In recalling the conversion of St. Paul we pay a visit to an event which has caused the church considerable discomfort over the years. It was plain from the start- and with some justification- that we found it hard to believe that such a venomous creature as Saul (as he was then known) could possibly have changed so much.
And even today just the mention of Paul is like a red rag to a bull where the cynics are concerned. For how many of us, if we`re honest, find ourselves inclined towards scepticism when it comes to our potential for change? Maybe we`ve given up on too many new years` resolutions for our own good. Maybe we`ve been disappointed by that loved one`s protestations that: “It`ll be different this time”. Maybe stories like that of Paul seem just too good to be true?
But here we are, all these years later still taking note of one of the great about-turns in history. As they said: All who heard him were amazed and said, ‘Is not this the man who made havoc in Jerusalem among those who invoked this name? (Acts 9.21a)
So what can we take from this commemoration?
Well I would like you to consider the simple point: the power of God to change. And I want to emphasise those words: `the power of God`. For what we recall today is most fundamentally the work of a gracious God. Both the moment of change- and the events leading up to it were in God`s gracious will for Paul. The initiative and the work is his alone.
Now, time and again, the frightened atheist is inclined to hurl the jibe at the Christian: “Have you come to convert me then? – and of course this is a complete misunderstanding. Conversion- change into at least a closer resemblance to Christ may indeed be the objective- but it`s most certainly not something that WE are responsible for.
No, again, it`s the work of God- and those of us who have been privileged to witness the more dramatic occasions, where lives have literally been turned around will pray today with much thanksgiving.
But it`s not only the dramatic change we recall. For this is where St. Paul has caused us so much angst. I mean, his experience has so often been presented as `normative`- and many of us have felt threatened; and if not threatened, then somewhat second class because our story is far less dramatic or impressive.
Paul`s experience has often been used or recounted in such a way as to leave some of us feeling that we`re less than authentic; not quite the real thing- or the `full shilling` so to speak. Of course, there`s a bit of pride lurking there- an impressive testimony gains attention doesn`t it? – And often this emerges as a defensiveness- and like the older brother in the story of the Prodigal Son we find ourselves prone to irritation or even anger with those who have been blessed with something startling to tell.
This is why it is good to remind ourselves- I say again, that what happened to Paul was the work of God. The God who chooses to carry out his work of grace- and of change- in ways that are unique to us.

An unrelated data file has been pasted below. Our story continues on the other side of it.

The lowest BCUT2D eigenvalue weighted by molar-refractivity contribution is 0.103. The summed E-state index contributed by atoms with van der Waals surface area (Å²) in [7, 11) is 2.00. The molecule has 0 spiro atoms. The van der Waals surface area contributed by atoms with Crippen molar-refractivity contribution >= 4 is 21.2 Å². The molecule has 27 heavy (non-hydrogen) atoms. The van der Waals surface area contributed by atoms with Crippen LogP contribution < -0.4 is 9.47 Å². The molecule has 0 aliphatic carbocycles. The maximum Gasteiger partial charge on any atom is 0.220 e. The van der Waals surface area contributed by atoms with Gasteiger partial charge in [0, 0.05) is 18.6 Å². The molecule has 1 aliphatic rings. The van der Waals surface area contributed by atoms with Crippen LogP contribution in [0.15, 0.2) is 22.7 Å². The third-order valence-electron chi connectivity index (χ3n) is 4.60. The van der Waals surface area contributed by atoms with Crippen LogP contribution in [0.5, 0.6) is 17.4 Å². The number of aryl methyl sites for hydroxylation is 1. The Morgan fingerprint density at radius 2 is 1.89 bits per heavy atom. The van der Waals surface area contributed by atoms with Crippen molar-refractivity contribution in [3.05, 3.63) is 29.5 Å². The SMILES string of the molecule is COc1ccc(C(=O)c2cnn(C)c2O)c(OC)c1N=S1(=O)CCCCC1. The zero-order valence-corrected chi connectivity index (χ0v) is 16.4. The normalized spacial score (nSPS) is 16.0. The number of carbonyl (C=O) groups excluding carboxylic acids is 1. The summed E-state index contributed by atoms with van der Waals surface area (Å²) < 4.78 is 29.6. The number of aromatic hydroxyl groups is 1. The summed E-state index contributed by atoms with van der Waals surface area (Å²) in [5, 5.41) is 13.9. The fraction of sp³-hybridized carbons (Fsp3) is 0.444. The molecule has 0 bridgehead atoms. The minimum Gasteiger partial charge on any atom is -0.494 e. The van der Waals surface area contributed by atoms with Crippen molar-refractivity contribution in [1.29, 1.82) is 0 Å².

And it`s this thought that leads me to invite you to ponder a little about the Season of Lent which will soon be with us. I know it`s early but I just want to question those two now somewhat automatic assumptions that emerge at this time of year. On the one hand we say that Lent is about `giving something up` or on the other hand it`s about `taking something on`. Now I`ve recommended both of these at various points and they have their value- but like Paul who was so overwhelmed by what GOD was doing could we not change the emphasis this year?
What I`m suggesting is that there might be some value in turning things around. Instead of approaching Lent with the notion that it will be a time concerned with `what I`m going to do or not going to do` could it not be a time when I open myself up to what God is doing and what wants to do in my life?
So in the next few weeks, perhaps we could begin to think about how we might put ourselves in a space where we might be open to the prompts and insights the Lord wishes to give us.
Now, this is not for the feint hearted. A lot depends on whether you really believe that he is on your side- and works for your good. And I wonder whether you`ll have the patience to let him work at his pace or indeed whether you`ll have the courage that will be needed.
I mean, imagine for a moment what it was like for Paul to go back to Jerusalem and explain to his former colleagues that he wasn`t persecuting Christian anymore. Imagine what it was like for Paul to meet the families of those he had ordered killed? Of course, they were all sceptical.
And sometimes it`s hardest to change in the face of our nearest and dearest- those who know us so well. Those who have seen our earlier efforts at reform founder at the first hurdle. And unlike the average resolution, the thought that they might think we`ve gone `all religious` has an extra edge to it. It`s an especially live issue for many married couples I`ve met and somehow quite threatening to the less committed spouse.
Whatever our circumstances- pray for this work of God. Pray for the grace to cooperate with it. It`s purpose is that we should become a blessing and more fully the people we were created to be.
Thanks be to God